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'Gazetteer of Arabia Vol. II' [‎1192] (241/688)

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The record is made up of 1 volume (341 folios). It was created in 1917. It was written in English. The original is part of the British Library: India Office The department of the British Government to which the Government of India reported between 1858 and 1947. The successor to the Court of Directors. Records and Private Papers.


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Matrah. Despite these drawbacks Masqat continues to be the only steam-port of
'Oman, the Matrah anchorage being regarded as unsafe, and through it passes practically
the whole export and import trade of the country.
The only local manufactures are lungis, white skull-caps embroidered with silk'
matting of Makran reeds, and ornamental daggers called Khanajir.
Dates are the only export of any account. The principal articles of export in
1914-15 were,;—dates ; arms and ammunition ; specie; dried fish ; mother-of-pearl and
pearls ; dried limes ; and fresh fruit.
The Fard dates of Masqat all go to America, where they are much esteemed; other
sorts are exported to Kach, Calcutta and Rangoon, mostly in native vessels. Native
sailing boats from the Red Sea, mostly from Hodaidah, visit Masqat in September of
each year and some of them ship full cargoes of dates at Masqat; others, which have
previously visited Basrah, merely complete their cargoes ; both dispose of their purchases
along the east coast of Africa and in Madagascar. The date-trade with India is mostly
by Kutiyahs from Kach which come over at the beginning of August. The dates are
collected at Matrah by Hindu dealers, who sometimes advance money on an instrument
executed before the Qadhi to Arab brokers ; in these cases the dates are brought in at
harvest time by the broker Often a local commercial agent in the Gulf who regularly performed duties of intelligence gathering and political representation. , who subsequently receives commission at the rate of 2i to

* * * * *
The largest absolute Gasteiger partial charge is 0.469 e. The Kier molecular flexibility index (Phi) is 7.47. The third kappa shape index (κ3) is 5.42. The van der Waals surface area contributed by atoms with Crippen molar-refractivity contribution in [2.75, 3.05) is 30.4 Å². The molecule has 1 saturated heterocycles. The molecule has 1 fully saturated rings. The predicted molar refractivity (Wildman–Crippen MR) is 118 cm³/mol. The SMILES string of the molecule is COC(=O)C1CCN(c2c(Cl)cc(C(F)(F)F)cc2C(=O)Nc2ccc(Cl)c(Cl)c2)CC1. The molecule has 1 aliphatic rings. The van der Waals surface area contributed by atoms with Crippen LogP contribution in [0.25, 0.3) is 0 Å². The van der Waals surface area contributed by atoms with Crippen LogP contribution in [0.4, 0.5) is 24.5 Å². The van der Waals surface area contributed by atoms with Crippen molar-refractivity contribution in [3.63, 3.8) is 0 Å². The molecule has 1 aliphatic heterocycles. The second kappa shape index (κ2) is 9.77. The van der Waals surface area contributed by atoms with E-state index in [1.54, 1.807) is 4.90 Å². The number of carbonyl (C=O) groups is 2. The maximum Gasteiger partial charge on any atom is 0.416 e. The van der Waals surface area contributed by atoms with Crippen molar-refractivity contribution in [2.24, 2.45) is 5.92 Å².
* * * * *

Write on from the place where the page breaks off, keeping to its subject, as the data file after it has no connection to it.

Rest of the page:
5 per cent, on the price which the Hindu merchant is able to obtain. For the Indian
trade dried dates are preferred ; these are dates boiled in the Ratab or semi-ripe state and
then dried ; they are in request at native weddings in different parts of India.
The chief imports in 1914-15 were :—rice ; arms and ammunition ; cotton piece-
goods ; specie twist and yarn j silk and silk goods sugar; and coffee; and, cereals
other than rice.
The import of rice is chiefly form Calcutta ; the import of wheat, which is less
important, is from Karachi^Persia or 'Iraq according to the season and the prices r ulin g
in those countries.
In 1914-15, 101 steam vessels with a tonnage of 165,614 entered and left the port of
Masqat: of these 98, with a tonnage of 157,800, were British. The shipping of Masqat
port consists of 9 Baghlah and owned by Hindu and Musalman British subjects, of 32
large Horis for loading and unloading cargo, and of 130 small Horis for conveying passen
gers between Masqat and Matrah. Cargo and fishing boats are built, and larger boats
aro required, at Masqat. The boat building yard is at the mouth of Wadi-al-Kabir,
below Fort Mirani.
There are now no European firms at Masqat. Ten Hindu firms employ about